Real-time polymerase chain reaction was performed as previously described (Wang et al., 2018a, b). Total RNA was extracted from hippocampal tissue using TRIzol (Invitrogen, Carlsbad, CA, USA), and then the reverse transcription reaction was performed using the SuperScript II Reverse Transcriptase (Invitrogen). Real-time polymerase chain reaction assay was done using SYBR Green polymerase chain reaction Master Mix (Applied Biosystems, Foster City, CA, USA). Primer sequences are shown in [Table 1]. Primer design was carried out by primer blast in National Center of Biotechnology Information. Target mRNA levels were based on the CT method (Wang et al., 2018a, b) and normalized by β-actin mRNA.
Table 1: Primer sequences

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Terminal deoxynucleotidyl transferase dUTP nick end labeling assay

Terminal deoxynucleotidyl transferase dUTP nick end labeling (TUNEL; A111-01, Vazyme, Nanjing, China) was performed as previously described (Wang et al., 2018a, b). Three offspring tissues were used for the TUNEL experiment. Hippocampal slices were incubated with 10% bovine serum albumin at 37°C for 30 minutes, and then incubated with TUNEL at 37°C for 2 hours. After incubation with 4,6-diamino-2-phenylindole in the dark for 5 minutes, slides were covered with mounting medium (Vector Laboratories, Burlingame, CA, USA), then observed under a fluorescence microscope. The fluorescence intensity was quantified. Cells positive for TUNEL were considered apoptotic. The quantitative analysis was conducted using ImageJ software.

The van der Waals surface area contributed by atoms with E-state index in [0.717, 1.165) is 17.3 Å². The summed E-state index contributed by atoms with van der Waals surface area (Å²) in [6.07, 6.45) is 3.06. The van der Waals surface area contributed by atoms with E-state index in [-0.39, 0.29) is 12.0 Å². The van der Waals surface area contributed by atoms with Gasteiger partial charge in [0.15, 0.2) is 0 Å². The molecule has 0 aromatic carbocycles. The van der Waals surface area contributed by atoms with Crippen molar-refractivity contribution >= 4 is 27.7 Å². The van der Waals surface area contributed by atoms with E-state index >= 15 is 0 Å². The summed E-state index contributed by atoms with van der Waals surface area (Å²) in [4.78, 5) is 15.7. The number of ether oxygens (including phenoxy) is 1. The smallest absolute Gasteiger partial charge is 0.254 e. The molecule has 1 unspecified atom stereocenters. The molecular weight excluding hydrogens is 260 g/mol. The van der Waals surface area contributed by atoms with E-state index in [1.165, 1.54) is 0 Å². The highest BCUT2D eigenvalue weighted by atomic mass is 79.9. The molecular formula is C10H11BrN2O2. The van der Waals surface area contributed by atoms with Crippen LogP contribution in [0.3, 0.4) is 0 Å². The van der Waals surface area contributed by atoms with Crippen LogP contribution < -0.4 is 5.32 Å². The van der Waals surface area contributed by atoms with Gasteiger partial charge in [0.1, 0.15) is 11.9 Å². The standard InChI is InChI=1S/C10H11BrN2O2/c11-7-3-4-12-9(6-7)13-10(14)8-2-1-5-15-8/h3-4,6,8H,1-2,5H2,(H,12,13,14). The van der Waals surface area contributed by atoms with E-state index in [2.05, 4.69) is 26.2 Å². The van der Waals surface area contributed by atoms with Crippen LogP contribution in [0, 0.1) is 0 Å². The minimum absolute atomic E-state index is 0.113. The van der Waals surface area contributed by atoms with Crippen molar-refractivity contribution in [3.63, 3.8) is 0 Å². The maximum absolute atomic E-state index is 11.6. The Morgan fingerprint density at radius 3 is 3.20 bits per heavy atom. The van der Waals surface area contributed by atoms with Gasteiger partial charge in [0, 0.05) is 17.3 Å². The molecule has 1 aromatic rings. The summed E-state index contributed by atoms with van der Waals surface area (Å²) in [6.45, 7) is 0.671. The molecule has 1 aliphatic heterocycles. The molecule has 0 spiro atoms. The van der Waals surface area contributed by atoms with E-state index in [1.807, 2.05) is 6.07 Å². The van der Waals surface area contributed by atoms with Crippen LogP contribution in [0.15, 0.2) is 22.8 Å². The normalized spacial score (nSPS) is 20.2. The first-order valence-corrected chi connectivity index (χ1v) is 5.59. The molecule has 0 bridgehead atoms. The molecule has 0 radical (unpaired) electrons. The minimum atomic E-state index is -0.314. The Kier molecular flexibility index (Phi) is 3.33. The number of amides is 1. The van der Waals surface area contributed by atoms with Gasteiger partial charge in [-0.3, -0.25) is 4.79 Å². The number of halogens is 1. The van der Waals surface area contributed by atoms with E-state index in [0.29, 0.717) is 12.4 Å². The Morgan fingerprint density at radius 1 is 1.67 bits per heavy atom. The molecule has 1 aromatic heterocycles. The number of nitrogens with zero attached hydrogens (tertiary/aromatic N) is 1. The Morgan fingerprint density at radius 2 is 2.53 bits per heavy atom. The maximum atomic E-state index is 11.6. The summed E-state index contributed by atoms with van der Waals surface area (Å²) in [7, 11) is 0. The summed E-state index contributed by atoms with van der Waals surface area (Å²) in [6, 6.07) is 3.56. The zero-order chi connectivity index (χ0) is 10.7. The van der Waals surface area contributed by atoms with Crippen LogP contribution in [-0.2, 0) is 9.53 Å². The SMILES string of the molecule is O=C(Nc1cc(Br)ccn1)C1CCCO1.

Statistical analysis